Located in the south of Spain, the capital of the province of Almeria has over 181,000 inhabitants. It is the city with the most hours of sunshine in all of Europe and the second in the world. In the winter the temperature of the water is warmer than the temperature of the air and the average temperature is 18,7º C. The economy of Almeria functions on income out of tourism and agriculture. Almeria is one of the most important agricultural areas of Europe and is also known as the “Orchard of Europe” Another notable fact about Almeria is that is has been used in countless movies like the spaghetti westerns of Sergio Leone in the 60s and 70s and Indiana Jones and the last crusade. The most important celebration in the city is the feria that takes place in August. The Holy Week in Almeria is also a big celebration, and is said to be one of the best in Andalucía.
The city has played an important role for many centuries, as port for the Iberians, Phoenicians and Carthaginian, but the city really came to flourish under Arab reign. Sultan Abd-ar-Rahman III decided to build a wall around the city, changing the aspect of the city. It became one of the most Islamic cities of the peninsula and it was, after Córdoba, the most influential and prosperous city of Al-Andalus. After the fall of the caliphate the city prospered even more as it became an independent kingdom. In this period the finest silk was produced and exported to the entire Arab world. The commercial activities of Almeria were known and famous throughout the entire medieval Western Europe. Besides the production of silk Almeria also was a fairly big slave trade market. Another source of income for traders was the sale of marble. In this period many pirates used Almeria as their home base for their raids and they gave the city a reputation that caused fear in its enemies. But in the year 1147 pope Eugenio III ordered a crusade against the city and he united the Christians from the north of Spain and France. They arrived and attacked the city from twelve different points and after a short but intense resistance the city fell and was looted. Many factories were destroyed and most riches disappeared in the pockets of the conquerors. In the following years the city was the scene of many battles between Arabs and Christians. After the final Reconquista in 1489 the city had lost most of its former influence and importance. A number of earthquakes almost completely leveled the city in 1522 and Almeria had to be rebuilt from scratch. From the 18th century on the economic and social conditions improved and progress was made with agriculture. The city grew until the beginning of the 20th century when new urban crises surfaced, due to WWI and the Spanish civil war, but starting in the 1950s new urban development caused the city to recuperate and flourish once again.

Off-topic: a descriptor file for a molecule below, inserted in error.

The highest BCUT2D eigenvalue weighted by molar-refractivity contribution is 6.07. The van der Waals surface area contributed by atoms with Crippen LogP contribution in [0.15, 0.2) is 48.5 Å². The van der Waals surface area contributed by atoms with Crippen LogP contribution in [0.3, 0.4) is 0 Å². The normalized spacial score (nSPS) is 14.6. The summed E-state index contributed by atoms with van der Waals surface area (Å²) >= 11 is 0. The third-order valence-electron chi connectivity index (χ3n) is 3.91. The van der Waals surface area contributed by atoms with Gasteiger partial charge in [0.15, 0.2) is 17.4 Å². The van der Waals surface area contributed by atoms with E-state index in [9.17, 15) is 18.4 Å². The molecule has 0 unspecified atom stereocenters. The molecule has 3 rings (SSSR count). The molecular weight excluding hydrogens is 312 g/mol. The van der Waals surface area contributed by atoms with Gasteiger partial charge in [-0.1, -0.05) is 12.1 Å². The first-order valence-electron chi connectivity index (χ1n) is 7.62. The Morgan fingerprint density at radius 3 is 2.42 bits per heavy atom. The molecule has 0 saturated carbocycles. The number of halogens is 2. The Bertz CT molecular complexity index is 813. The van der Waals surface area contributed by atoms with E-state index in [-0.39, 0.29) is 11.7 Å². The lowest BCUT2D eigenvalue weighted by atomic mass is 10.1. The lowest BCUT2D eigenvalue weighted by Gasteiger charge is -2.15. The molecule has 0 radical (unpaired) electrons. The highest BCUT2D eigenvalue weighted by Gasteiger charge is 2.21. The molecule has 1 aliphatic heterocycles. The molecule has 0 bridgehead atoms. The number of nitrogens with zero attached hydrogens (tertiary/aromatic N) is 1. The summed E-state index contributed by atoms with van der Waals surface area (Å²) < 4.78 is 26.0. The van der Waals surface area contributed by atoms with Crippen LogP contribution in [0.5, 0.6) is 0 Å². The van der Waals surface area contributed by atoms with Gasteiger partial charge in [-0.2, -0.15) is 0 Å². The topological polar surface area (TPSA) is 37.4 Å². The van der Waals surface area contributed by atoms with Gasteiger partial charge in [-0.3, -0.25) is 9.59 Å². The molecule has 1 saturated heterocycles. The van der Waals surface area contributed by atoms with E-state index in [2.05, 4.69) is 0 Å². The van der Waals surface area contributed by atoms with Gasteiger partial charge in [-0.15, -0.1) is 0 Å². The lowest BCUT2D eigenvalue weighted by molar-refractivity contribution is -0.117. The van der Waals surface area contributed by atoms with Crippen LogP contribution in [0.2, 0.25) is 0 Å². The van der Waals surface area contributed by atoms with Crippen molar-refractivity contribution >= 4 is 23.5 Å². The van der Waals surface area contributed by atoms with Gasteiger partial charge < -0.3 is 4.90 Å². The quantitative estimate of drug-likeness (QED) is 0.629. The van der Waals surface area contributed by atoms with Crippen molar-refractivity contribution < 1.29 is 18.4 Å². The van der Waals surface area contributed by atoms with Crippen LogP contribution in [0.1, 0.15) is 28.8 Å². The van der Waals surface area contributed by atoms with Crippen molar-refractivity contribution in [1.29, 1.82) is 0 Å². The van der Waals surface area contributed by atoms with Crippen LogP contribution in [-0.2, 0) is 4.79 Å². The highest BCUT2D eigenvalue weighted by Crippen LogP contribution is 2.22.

Monuments of Almería
This walled castle was built per orders of king Hakim in the 10th century and served as a defensive emplacement. Inside were defense towers, houses and a mosque. The alcazaba had three inner courts, each with their own function. The first court served as military encampment and refuge for citizens in case of an attack. The first and second court are separated by the Muro de la Vela, on which a bell tower was built that announced important events like fire, danger or a ship entering the bay. In the second court lived the governing class and their servants. This was also the court were the baths, shops and the mosque were located. The third court was built after the Reconquista and was ordered by the Catholic Kings. Nowadays various parts are completely ruined, but the majority of the alcazaba has been well conserved and can be visited.
The archbishop of Almeria ordered the construction of the cathedral after the earthquake of 1522. It was designed by Diego de Siloé (who also designed the cathedral of Granada). It is built in the gothic style and designed as a fortress that served to defend the city. In the year 1564 the temple was finished. In the Baroque age the city suffered from pirate attacks and it was necessary to increase the defenses and new weapons were placed on the cathedral. Inside we can find an altar in baroque style and the chapel of Santo Cristo where we can find the grave of Diego Fernández de Villalán. It’s not your typical cathedral because of its fortress-like appearance and so it’s definitely worth a visit.
The Plaza de la Constitución
Originally a large square that served as a zone of bazaars and diners for Arabs. After the Reconquista it became a marketplace and the best known reference point, much like the Plaza Mayor in Salamanca. On this square we also find the town hall which was built at the end of the 19th century. In the centre of the square is a monumental column made of marble that is dedicated to the liberals who tried to bring down the absolutist regime of Fernando VII in 1824.